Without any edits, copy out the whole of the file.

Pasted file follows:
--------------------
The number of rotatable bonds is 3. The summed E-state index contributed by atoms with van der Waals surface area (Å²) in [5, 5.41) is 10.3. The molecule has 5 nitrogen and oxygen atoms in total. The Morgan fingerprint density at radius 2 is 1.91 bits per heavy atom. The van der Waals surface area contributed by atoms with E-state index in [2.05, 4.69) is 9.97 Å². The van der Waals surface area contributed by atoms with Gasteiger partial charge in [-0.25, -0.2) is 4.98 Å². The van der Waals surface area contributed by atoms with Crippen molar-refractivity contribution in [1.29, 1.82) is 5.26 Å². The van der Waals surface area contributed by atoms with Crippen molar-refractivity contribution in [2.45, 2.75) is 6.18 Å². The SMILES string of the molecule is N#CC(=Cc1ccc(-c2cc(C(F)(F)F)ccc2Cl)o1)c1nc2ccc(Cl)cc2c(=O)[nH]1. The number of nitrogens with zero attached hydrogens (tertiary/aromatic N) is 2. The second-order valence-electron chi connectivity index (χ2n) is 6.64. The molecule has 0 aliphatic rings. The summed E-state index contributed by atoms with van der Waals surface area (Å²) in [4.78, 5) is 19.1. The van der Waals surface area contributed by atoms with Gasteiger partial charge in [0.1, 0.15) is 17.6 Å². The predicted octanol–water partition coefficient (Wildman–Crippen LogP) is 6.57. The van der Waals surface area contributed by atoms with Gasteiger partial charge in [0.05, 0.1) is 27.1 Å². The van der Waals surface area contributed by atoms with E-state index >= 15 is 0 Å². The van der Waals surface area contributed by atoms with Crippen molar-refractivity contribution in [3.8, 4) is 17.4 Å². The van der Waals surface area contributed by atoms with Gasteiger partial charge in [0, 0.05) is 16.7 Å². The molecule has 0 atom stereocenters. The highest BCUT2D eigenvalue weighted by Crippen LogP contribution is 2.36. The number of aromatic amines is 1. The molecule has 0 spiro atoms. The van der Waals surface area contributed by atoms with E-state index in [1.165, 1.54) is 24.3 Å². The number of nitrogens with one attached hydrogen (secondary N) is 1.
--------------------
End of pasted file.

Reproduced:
The number of rotatable bonds is 3. The summed E-state index contributed by atoms with van der Waals surface area (Å²) in [5, 5.41) is 10.3. The molecule has 5 nitrogen and oxygen atoms in total. The Morgan fingerprint density at radius 2 is 1.91 bits per heavy atom. The van der Waals surface area contributed by atoms with E-state index in [2.05, 4.69) is 9.97 Å². The van der Waals surface area contributed by atoms with Gasteiger partial charge in [-0.25, -0.2) is 4.98 Å². The van der Waals surface area contributed by atoms with Crippen molar-refractivity contribution in [1.29, 1.82) is 5.26 Å². The van der Waals surface area contributed by atoms with Crippen molar-refractivity contribution in [2.45, 2.75) is 6.18 Å². The SMILES string of the molecule is N#CC(=Cc1ccc(-c2cc(C(F)(F)F)ccc2Cl)o1)c1nc2ccc(Cl)cc2c(=O)[nH]1. The number of nitrogens with zero attached hydrogens (tertiary/aromatic N) is 2. The second-order valence-electron chi connectivity index (χ2n) is 6.64. The molecule has 0 aliphatic rings. The summed E-state index contributed by atoms with van der Waals surface area (Å²) in [4.78, 5) is 19.1. The van der Waals surface area contributed by atoms with Gasteiger partial charge in [0.1, 0.15) is 17.6 Å². The predicted octanol–water partition coefficient (Wildman–Crippen LogP) is 6.57. The van der Waals surface area contributed by atoms with Gasteiger partial charge in [0.05, 0.1) is 27.1 Å². The van der Waals surface area contributed by atoms with E-state index >= 15 is 0 Å². The van der Waals surface area contributed by atoms with Crippen molar-refractivity contribution in [3.8, 4) is 17.4 Å². The van der Waals surface area contributed by atoms with Gasteiger partial charge in [0, 0.05) is 16.7 Å². The molecule has 0 atom stereocenters. The highest BCUT2D eigenvalue weighted by Crippen LogP contribution is 2.36. The number of aromatic amines is 1. The molecule has 0 spiro atoms. The van der Waals surface area contributed by atoms with E-state index in [1.165, 1.54) is 24.3 Å². The number of nitrogens with one attached hydrogen (secondary N) is 1.